London: Scientists have completed a detailed analysis of genomic changes in ovarian cancer, which will help better understand the biology of the dreaded disease and improve diagnosis and treatment of it.
The analysis has provided the most comprehensive and integrated view of cancer genes for any cancer type to date.
The Cancer Genome Atlas (TCGA) Research Network examined ovarian serous adenocarcinoma tumors from 500 patients.
Serous adenocarcinoma is the most prevalent form of ovarian cancer, accounting for about 85 percent of all ovarian cancer deaths.
TCGA researchers completed whole-exome sequencing, which examines the protein-coding regions of the genome, on an unprecedented 316 tumors.
They also completed other genomic characterizations on these tumors and another 173 specimens.
“This landmark study is producing impressive insights into the biology of this type of cancer,” NIH Director Francis Collins, M.D., Ph.D, said.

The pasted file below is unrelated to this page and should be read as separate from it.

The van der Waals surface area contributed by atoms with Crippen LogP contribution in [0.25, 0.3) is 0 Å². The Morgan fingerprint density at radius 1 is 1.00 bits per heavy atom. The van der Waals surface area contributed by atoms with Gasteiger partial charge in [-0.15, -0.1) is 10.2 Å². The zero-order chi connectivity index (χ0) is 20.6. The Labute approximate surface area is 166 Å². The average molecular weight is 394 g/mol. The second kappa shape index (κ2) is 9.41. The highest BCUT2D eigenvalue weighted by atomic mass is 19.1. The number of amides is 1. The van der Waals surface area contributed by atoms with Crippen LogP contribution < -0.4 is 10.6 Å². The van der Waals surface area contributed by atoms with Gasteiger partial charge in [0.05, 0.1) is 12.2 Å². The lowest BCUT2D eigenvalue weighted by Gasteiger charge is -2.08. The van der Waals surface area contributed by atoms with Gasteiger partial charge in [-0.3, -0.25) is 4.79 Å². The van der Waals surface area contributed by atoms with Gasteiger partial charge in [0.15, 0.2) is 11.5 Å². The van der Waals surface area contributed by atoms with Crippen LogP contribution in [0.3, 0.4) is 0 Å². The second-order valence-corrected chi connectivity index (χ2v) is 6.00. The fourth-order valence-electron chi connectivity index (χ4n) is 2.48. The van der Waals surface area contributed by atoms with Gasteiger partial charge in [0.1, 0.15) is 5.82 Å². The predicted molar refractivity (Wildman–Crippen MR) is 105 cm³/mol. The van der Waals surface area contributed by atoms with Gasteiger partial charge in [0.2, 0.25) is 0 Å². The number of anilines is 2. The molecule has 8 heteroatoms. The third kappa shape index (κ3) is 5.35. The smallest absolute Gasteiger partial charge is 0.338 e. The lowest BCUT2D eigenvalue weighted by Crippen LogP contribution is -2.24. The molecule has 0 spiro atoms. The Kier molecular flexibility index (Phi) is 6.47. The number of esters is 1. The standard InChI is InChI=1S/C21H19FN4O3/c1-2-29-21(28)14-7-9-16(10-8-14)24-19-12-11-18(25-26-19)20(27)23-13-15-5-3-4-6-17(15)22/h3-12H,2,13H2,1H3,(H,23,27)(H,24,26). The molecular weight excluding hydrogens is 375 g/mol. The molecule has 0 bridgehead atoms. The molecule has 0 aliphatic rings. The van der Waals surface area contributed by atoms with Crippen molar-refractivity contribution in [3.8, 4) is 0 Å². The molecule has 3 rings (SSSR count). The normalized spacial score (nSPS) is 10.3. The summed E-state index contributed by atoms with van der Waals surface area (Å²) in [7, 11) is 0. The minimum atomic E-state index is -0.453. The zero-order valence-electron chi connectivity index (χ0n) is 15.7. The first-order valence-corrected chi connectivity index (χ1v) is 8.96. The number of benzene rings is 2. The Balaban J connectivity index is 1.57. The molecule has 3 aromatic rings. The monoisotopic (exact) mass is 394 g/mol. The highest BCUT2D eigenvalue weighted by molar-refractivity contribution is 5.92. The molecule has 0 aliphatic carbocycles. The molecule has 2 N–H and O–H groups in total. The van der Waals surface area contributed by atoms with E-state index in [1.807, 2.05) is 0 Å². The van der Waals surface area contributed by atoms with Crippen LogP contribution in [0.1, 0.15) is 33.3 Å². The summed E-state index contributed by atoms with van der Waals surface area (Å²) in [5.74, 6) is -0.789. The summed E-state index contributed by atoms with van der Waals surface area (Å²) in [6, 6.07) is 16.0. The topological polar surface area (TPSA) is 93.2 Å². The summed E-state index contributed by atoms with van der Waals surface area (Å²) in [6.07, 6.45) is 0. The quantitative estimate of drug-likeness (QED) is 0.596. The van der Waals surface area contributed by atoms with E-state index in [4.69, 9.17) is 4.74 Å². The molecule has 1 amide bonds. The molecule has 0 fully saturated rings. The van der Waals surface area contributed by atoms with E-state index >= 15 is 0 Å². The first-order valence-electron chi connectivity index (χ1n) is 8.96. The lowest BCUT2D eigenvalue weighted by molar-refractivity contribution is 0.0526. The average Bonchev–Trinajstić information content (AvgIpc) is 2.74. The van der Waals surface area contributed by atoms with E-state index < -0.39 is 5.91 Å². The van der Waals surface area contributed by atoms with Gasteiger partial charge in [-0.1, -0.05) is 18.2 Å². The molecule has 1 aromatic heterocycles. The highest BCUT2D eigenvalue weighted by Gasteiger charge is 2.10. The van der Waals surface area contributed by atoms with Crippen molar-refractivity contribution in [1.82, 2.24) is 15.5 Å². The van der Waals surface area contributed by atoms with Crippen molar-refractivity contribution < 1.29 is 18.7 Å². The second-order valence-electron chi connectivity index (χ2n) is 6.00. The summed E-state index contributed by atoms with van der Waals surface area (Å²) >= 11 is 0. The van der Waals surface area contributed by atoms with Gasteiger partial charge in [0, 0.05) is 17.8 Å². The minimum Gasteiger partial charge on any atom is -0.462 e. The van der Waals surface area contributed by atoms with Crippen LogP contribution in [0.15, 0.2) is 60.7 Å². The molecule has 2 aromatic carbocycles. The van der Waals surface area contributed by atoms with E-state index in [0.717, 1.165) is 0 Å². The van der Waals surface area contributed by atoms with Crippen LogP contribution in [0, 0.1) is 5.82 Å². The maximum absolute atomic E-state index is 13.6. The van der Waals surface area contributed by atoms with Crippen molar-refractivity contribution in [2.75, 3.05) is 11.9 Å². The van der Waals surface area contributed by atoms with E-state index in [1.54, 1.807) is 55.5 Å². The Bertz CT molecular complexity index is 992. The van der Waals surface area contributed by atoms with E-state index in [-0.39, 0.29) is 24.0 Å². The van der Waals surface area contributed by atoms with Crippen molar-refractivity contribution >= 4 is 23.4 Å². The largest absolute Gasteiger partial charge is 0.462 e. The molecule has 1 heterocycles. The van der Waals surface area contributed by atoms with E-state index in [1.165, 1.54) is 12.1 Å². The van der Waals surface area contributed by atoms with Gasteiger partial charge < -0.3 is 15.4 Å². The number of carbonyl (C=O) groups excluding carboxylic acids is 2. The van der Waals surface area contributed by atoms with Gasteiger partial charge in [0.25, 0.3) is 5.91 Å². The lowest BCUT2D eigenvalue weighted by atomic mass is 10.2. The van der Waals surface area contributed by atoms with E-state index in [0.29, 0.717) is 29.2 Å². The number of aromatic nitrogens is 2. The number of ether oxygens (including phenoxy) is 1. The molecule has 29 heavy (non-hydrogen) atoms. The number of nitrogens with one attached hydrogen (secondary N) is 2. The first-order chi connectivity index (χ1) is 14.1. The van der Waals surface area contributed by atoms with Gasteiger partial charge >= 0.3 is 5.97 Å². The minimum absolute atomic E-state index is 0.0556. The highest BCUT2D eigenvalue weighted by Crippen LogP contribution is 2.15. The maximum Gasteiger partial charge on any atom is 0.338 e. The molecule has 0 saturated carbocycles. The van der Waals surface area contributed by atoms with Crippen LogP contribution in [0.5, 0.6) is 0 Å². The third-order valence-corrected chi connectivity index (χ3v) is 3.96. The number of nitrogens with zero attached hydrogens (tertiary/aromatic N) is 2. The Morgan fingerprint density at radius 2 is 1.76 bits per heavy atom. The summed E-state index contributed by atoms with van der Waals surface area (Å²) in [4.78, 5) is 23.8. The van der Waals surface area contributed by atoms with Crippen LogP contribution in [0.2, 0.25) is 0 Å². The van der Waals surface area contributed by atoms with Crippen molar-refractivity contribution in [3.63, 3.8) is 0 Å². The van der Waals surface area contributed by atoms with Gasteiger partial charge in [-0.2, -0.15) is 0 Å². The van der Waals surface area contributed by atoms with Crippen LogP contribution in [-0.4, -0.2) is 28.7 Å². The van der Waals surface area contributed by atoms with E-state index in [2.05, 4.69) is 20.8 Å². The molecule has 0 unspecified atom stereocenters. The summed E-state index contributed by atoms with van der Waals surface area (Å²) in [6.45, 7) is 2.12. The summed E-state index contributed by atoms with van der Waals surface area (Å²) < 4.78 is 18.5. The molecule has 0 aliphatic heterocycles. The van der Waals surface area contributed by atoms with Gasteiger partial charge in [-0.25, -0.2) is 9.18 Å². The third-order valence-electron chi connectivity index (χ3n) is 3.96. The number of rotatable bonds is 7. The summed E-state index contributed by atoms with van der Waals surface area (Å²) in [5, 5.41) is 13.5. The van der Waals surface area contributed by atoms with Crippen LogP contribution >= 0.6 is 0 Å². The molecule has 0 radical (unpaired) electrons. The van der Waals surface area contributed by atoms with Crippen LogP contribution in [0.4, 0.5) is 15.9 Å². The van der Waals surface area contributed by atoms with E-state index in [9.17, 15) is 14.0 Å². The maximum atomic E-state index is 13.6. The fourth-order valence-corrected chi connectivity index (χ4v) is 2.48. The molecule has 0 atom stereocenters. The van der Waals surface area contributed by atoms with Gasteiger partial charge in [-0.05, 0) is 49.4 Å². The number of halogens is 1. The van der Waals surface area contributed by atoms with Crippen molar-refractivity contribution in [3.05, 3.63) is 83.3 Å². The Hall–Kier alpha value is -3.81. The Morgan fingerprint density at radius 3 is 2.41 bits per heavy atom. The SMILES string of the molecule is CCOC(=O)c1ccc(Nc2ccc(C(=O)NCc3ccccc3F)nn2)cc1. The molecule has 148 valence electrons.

“It will significantly empower the cancer research community to make additional discoveries that will help us treat women with this deadly disease. It also illustrates the power of what’s to come from our investment in TCGA,” he added.
Among the specific findings is the confirmation that mutations in a single gene, TP53, are present in more than 96 percent of all such cancers.
In addition, TCGA identified a multitude of less-frequent mutations in other genes.
TCGA researchers also established how sets of genes are expressed in a fashion that can predict patient survival, identifying patterns for 108 genes associated with poor survival and 85 genes associated with better survival.
The findings were reported in the June 30, 2011, issue of Nature.